William Estep

My journey to retire and sail. Writing, reading, technology, programming, photography, coffee, equality, sailing, and the oxford comma.

Roll Your Characters

Category: Writing
Tags: d&dalignments

I learned about Dungeons and Dragons in High School. What a great concept, a simple, rules based approach to creativity. Roll playing heros and wizards; perfect for an active imagination. I never could afford the books when I was younger. On a nostalgic whim, I found copies of the original AD&D books on ebay and finally got my own copy of the Players Handbook, the Dungeon Masters Guide, and the Monster Manual.

Still in the ’80s, just out of high school, I remember taking a trip to Lake Geneva, when I was briefly stationed in Great Lakes, IL. I don’t remember what the store was called, but we visited a small hobby store that sold war gaming supplies and miniatures. I still have those miniatures somewhere.

I was reading the 1st edition Players Handbook the other evening and ran across the Alignment section. The original AD&D books introduced me to the concept of Alignment. Not a new concept in role playing games, but I was a kid, and it was a new concept to me. For those unfamiliar, here are the basics:

  • Chaotic Evil: This alignment represents chaos and individuality. “Laws and order, kindness, and good deeds are disdained. Life has no value.” (1, p. 33)
  • Chaotic Good: These characters value life and individualism.
  • Chaotic Neutral: Neither good nor evil can prevail, the Chaotic Neutral values randomness and disorder.
  • Lawful Evil: With strict regard for laws and order, these characters have no regard for life or truth.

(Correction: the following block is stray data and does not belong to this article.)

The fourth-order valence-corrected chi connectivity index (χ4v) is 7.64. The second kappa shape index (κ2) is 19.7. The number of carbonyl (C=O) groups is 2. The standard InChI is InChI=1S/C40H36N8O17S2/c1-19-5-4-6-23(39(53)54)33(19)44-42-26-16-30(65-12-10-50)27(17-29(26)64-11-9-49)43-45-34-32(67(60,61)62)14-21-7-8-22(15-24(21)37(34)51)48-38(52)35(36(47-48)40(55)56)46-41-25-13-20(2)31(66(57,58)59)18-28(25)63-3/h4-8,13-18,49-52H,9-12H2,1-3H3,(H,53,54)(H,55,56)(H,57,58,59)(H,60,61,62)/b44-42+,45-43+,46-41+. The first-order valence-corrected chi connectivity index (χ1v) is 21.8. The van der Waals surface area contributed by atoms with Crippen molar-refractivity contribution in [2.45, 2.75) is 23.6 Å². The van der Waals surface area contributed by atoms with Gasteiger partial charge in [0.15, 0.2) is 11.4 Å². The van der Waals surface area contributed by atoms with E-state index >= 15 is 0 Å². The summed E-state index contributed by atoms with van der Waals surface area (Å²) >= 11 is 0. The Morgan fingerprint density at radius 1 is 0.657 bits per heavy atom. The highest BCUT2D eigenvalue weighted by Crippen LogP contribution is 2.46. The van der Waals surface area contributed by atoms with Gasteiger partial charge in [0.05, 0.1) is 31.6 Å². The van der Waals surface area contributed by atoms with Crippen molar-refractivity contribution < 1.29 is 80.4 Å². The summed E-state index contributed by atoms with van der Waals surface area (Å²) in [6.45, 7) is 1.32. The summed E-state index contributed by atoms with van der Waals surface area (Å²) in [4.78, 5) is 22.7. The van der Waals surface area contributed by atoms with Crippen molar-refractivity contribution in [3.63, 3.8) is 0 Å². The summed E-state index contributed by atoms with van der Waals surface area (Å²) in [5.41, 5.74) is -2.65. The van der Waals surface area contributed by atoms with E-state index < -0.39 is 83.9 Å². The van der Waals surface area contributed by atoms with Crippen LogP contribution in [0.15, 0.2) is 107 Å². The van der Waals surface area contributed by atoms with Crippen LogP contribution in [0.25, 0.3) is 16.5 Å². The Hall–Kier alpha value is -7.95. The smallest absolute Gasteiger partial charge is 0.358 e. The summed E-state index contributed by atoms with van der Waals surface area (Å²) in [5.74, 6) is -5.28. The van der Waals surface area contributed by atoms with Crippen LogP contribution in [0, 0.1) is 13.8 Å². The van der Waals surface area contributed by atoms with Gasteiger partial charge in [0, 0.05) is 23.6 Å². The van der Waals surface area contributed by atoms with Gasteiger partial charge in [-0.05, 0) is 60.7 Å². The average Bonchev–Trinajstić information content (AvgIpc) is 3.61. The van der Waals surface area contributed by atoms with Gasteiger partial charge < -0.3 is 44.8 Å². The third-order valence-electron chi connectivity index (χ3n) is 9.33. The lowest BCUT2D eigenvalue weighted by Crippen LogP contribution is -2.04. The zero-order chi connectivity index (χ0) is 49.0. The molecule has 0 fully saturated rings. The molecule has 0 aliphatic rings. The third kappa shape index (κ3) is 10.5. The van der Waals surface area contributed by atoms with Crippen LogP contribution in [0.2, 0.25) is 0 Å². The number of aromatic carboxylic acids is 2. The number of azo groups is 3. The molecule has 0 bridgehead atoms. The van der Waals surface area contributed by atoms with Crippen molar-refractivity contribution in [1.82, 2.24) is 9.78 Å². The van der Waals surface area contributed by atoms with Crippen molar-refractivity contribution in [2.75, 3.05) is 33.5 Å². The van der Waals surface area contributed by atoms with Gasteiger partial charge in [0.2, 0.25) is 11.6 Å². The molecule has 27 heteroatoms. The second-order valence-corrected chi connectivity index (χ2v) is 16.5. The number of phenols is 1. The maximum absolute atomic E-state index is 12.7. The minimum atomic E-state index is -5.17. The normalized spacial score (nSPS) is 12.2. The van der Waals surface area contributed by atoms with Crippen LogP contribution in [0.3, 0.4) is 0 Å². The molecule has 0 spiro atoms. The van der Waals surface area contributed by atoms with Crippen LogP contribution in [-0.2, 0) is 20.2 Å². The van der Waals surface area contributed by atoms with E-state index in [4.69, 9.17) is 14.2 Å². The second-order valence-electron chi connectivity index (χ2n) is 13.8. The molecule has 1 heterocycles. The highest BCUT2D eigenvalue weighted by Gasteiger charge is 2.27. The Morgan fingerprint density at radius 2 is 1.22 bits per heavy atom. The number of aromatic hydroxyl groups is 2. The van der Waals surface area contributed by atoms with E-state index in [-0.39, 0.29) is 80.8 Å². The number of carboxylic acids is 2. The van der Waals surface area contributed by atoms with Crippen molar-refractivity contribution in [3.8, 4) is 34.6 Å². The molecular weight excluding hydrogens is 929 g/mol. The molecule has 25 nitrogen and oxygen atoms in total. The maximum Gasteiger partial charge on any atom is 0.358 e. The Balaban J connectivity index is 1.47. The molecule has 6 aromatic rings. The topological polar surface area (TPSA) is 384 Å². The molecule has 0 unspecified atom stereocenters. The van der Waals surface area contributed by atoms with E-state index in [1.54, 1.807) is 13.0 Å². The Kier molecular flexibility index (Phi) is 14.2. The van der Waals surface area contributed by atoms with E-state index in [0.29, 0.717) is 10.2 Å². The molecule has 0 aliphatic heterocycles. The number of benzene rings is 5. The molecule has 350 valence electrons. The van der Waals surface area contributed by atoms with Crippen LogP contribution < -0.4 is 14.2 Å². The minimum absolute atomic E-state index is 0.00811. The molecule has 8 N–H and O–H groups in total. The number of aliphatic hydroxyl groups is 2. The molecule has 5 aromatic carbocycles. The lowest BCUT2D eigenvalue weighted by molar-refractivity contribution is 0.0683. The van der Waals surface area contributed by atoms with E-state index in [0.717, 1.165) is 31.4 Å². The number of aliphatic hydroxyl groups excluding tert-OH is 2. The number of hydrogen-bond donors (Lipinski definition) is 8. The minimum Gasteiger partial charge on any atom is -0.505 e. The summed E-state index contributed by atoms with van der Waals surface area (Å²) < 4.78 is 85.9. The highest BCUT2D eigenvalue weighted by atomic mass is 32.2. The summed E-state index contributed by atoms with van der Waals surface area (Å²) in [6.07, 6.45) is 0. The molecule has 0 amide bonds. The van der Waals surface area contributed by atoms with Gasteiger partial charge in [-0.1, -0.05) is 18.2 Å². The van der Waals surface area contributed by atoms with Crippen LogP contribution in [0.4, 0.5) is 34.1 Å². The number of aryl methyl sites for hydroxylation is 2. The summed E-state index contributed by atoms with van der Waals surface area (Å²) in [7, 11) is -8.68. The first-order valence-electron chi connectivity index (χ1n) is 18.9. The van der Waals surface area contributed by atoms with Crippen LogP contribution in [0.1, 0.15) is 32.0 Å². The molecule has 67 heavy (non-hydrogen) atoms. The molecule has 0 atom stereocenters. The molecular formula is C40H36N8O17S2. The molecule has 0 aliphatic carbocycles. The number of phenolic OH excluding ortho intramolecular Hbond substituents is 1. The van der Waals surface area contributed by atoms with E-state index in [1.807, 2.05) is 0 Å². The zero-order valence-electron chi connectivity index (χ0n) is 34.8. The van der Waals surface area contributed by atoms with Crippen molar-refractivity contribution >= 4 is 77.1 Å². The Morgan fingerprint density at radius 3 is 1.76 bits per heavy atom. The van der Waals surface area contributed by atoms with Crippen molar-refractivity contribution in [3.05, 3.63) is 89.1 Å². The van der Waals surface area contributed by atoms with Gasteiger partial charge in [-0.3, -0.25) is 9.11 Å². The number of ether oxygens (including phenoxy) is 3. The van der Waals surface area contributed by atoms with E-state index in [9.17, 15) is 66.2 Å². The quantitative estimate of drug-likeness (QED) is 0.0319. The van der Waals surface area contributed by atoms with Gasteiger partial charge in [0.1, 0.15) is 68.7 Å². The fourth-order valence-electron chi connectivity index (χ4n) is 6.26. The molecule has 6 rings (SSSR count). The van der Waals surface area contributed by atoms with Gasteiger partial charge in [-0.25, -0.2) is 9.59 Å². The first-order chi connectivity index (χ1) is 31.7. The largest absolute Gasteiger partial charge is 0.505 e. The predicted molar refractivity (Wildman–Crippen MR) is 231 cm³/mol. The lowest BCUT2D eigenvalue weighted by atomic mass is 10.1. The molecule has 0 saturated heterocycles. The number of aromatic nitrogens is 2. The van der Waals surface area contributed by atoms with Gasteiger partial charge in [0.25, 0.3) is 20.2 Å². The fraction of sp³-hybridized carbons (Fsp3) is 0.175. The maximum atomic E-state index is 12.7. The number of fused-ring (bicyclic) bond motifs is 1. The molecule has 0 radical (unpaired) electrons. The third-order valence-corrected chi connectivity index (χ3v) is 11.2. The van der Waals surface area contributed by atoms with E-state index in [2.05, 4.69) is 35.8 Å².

• Lawful Good: Respect for laws and order above all else. “Certain freedoms must, of course, be sacrificed in order to bring order.” (1, p. 33)
  • Lawful Neutral: Rules and regulations are all important. Order maintains the balance between good and evil.
  • Neutral Evil: This is a hard one to define, the book says it all: “The neutral evil creature views law and chaos as unnecessary considerations, for pure evil is all-in-all. Either might be used, but both are disdained as foolish clutter useless in eventually bringing maximum evilness to the world.” (1, p. 33)
  • Neutral Good: Bringing the best to the world through a balance of freedom and regulation.
  • True Neutral: At the center of good an evil, chaos and order, the True Neutral is at the center of the wheel.

The original alignments boil complex concepts of motivation and interaction down to a straight forward spectrum of ideals and philosophies.


Chaotic Good Chaotic Neutral Chaotic Evil
Chaotic Neutral True Neutral Neutral Evil
Lawful Good Lawful Neutral Lawful Evil

When I was growing up, I felt like a chaotic good character. Truth is, I was very naive about everything. I had no understanding of, or even a knowledge of the world outside of my little backwoods community in southern Missouri. Now I feel more true neutral. I’ve been around and know the world is much bigger and more complicated then I thought as a kid from the Midwest. I have a better understanding, though still limited, that people are a spectrum of motivations and needs. Also, I’m lazy and prefer a path with little resistance.

This all came up because I was stuck trying to plot a story I’ve been working on. Turns out I didn’t really understand the motives of the two main characters. I thought I did. At least I thought I understood one of the main characters pretty well. But I was still stuck. Then I saw my AD&D books sitting on the shelf, and thought it might be helpful to generate character sheets for the main players in the story. Turns out it was helpful. Boiling the characters down do the basic motivations and skills, helps me better judge how they will act in various situations.

Time to get back to the story.


1 Gygax, Gary. Advanced Dungeons & Dragons: Players Handbook. TSR Games, 1978.

© William Estep